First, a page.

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Jimmy Garoppolo #10 of the San Francisco 49ers looks to pass during the first half of a game against the Los Angeles Rams at Los Angeles Memorial Coliseum on December 31, 2017 in Los Angeles, California. (Photo by Sean M. Haffey/Getty Images)
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Why’s the Garoppolo deal important for Broncos? It sets the QB bar.

Jimmy Garoppolo #10 of the San Francisco 49ers looks to pass during the first half of a game against the Los Angeles Rams at Los Angeles Memorial Coliseum on December 31, 2017 in Los Angeles, California. (Photo by Sean M. Haffey/Getty Images)

For teams without any question marks at quarterback, the Jimmy Garoppolo deal announced Thursday is just a major NFL headline.

The former Tom Brady backup-turned-San Francisco 49ers starter inked an extension through the 2020 season, the team announced on Thursday.

But it’s how much that deal’s worth that could keep teams trying to solve the quarterback position, like the Denver Broncos, up at night.


NFL Network Insider Mike Garafolo first reported the money attached to Garoppolo’s contract — $137.5 million over five years, making him the richest player in NFL history in terms of annual average salary ($27.5 million).

ESPN NFL Insider Adam Schefter also reported that Garoppolo will make $90 million guaranteed during the first three years of the contract, the most over a three-year period in league history.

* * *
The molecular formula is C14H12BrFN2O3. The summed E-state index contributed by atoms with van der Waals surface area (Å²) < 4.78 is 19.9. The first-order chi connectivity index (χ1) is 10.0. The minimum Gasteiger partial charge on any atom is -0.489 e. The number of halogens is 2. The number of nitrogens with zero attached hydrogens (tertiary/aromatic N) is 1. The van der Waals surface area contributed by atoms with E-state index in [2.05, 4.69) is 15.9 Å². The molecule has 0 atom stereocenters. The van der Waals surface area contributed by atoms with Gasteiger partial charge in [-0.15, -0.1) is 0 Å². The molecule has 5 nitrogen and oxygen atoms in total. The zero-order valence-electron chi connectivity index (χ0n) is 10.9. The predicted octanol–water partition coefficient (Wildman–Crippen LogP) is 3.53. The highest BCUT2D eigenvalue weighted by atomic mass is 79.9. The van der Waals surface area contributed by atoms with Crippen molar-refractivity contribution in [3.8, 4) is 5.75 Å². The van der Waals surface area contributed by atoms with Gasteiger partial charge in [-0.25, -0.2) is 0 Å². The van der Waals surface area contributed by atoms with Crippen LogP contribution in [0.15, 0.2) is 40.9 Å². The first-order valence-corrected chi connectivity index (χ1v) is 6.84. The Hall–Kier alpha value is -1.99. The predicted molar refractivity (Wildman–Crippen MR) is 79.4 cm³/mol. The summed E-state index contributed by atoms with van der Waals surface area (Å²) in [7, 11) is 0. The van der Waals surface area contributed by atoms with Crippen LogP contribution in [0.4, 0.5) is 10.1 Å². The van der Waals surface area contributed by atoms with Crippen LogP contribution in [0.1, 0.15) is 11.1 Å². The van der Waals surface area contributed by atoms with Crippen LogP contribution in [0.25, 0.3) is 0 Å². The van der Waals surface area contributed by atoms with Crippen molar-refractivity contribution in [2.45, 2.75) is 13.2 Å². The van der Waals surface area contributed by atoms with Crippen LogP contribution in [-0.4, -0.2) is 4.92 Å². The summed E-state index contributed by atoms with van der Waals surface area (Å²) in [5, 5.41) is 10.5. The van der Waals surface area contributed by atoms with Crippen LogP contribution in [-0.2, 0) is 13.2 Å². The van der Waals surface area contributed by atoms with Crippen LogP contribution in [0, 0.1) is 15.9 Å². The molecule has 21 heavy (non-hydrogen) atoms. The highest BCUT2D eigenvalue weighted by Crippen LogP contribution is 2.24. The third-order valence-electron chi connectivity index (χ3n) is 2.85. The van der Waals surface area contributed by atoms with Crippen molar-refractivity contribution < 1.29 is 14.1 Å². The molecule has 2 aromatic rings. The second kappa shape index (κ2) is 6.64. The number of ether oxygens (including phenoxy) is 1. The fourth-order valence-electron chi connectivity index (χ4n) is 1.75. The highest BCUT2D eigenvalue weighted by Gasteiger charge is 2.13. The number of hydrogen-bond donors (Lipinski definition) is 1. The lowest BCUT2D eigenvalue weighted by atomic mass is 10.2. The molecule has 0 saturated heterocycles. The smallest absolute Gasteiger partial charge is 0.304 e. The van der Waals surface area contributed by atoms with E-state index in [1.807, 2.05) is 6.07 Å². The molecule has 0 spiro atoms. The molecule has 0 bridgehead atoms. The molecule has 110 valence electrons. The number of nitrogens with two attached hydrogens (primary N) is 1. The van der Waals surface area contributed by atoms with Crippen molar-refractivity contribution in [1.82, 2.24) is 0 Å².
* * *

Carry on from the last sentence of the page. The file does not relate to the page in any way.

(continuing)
So, why does a deal matter for the Broncos?

“The bar is set,” DMac said on Thursday.

“This is what we heard here in Denver: Kirk Cousins isn’t worth all that money,” the “Drive” co-host said. “It doesn’t matter because this is where it’s going. And I think some fans just have a hard time accepting the reality of the situation.

“If (Garoppolo’s) worth that, what’s Kirk Cousins worth? I mean, look what Kirk Cousins has done in the NFL compared to Jimmy Garoppolo. It’s mind-blowing.”

Cousins, the soon-to-be former Redskins quarterback, has been linked to Denver for much of the past season, with speculation rising last week as Washington traded for Kansas City Chiefs Pro Bowl quarterback Alex Smith.

And Cousins, who played under the franchise tag the previous two seasons, has significantly more experience under center than Garoppolo, who’s started just seven NFL games.

“The bar, for me, has to be at least $29 million (per year), and I’m aiming for $30 million,” Chad Brown, DMac’s co-host on Thursday, said of Cousins’ agent.

Follow digital content producer Johnny Hart on Twitter: @JohnnyHart7.